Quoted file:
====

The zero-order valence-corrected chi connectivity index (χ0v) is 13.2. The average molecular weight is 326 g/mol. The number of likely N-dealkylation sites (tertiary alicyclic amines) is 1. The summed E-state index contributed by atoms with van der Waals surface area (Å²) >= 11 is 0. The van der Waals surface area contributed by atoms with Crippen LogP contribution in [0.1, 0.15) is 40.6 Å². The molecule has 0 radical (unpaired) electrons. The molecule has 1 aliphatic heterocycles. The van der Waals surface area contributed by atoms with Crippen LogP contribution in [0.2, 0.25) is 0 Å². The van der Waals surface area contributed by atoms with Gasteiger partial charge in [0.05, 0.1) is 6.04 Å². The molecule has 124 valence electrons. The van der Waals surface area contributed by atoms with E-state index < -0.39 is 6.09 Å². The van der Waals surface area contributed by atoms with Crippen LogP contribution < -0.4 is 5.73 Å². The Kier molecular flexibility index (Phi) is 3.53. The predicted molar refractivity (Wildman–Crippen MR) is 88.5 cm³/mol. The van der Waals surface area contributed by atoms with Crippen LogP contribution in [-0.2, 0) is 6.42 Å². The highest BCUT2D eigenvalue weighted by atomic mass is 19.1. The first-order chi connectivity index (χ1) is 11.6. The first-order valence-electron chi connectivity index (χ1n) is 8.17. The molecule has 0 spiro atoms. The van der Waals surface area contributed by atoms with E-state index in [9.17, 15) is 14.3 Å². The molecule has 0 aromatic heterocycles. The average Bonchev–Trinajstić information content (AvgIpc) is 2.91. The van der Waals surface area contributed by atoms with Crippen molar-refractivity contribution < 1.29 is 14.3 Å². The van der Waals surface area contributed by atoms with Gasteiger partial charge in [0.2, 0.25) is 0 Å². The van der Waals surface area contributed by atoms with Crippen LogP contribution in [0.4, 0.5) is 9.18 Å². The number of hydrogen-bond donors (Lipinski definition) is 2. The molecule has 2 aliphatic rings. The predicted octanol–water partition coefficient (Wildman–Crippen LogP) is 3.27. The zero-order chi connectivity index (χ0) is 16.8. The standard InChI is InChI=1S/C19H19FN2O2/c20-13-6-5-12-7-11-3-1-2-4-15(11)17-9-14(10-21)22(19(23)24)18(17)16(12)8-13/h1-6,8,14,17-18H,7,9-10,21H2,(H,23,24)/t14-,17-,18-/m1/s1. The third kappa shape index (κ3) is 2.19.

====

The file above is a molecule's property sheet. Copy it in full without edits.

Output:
The zero-order valence-corrected chi connectivity index (χ0v) is 13.2. The average molecular weight is 326 g/mol. The number of likely N-dealkylation sites (tertiary alicyclic amines) is 1. The summed E-state index contributed by atoms with van der Waals surface area (Å²) >= 11 is 0. The van der Waals surface area contributed by atoms with Crippen LogP contribution in [0.1, 0.15) is 40.6 Å². The molecule has 0 radical (unpaired) electrons. The molecule has 1 aliphatic heterocycles. The van der Waals surface area contributed by atoms with Crippen LogP contribution in [0.2, 0.25) is 0 Å². The van der Waals surface area contributed by atoms with Gasteiger partial charge in [0.05, 0.1) is 6.04 Å². The molecule has 124 valence electrons. The van der Waals surface area contributed by atoms with E-state index < -0.39 is 6.09 Å². The van der Waals surface area contributed by atoms with Crippen LogP contribution < -0.4 is 5.73 Å². The Kier molecular flexibility index (Phi) is 3.53. The predicted molar refractivity (Wildman–Crippen MR) is 88.5 cm³/mol. The van der Waals surface area contributed by atoms with Crippen LogP contribution in [-0.2, 0) is 6.42 Å². The highest BCUT2D eigenvalue weighted by atomic mass is 19.1. The first-order chi connectivity index (χ1) is 11.6. The first-order valence-electron chi connectivity index (χ1n) is 8.17. The molecule has 0 spiro atoms. The van der Waals surface area contributed by atoms with E-state index in [9.17, 15) is 14.3 Å². The molecule has 0 aromatic heterocycles. The average Bonchev–Trinajstić information content (AvgIpc) is 2.91. The van der Waals surface area contributed by atoms with Crippen molar-refractivity contribution < 1.29 is 14.3 Å². The van der Waals surface area contributed by atoms with Gasteiger partial charge in [0.2, 0.25) is 0 Å². The van der Waals surface area contributed by atoms with Crippen LogP contribution in [0.4, 0.5) is 9.18 Å². The number of hydrogen-bond donors (Lipinski definition) is 2. The molecule has 2 aliphatic rings. The predicted octanol–water partition coefficient (Wildman–Crippen LogP) is 3.27. The zero-order chi connectivity index (χ0) is 16.8. The standard InChI is InChI=1S/C19H19FN2O2/c20-13-6-5-12-7-11-3-1-2-4-15(11)17-9-14(10-21)22(19(23)24)18(17)16(12)8-13/h1-6,8,14,17-18H,7,9-10,21H2,(H,23,24)/t14-,17-,18-/m1/s1. The third kappa shape index (κ3) is 2.19.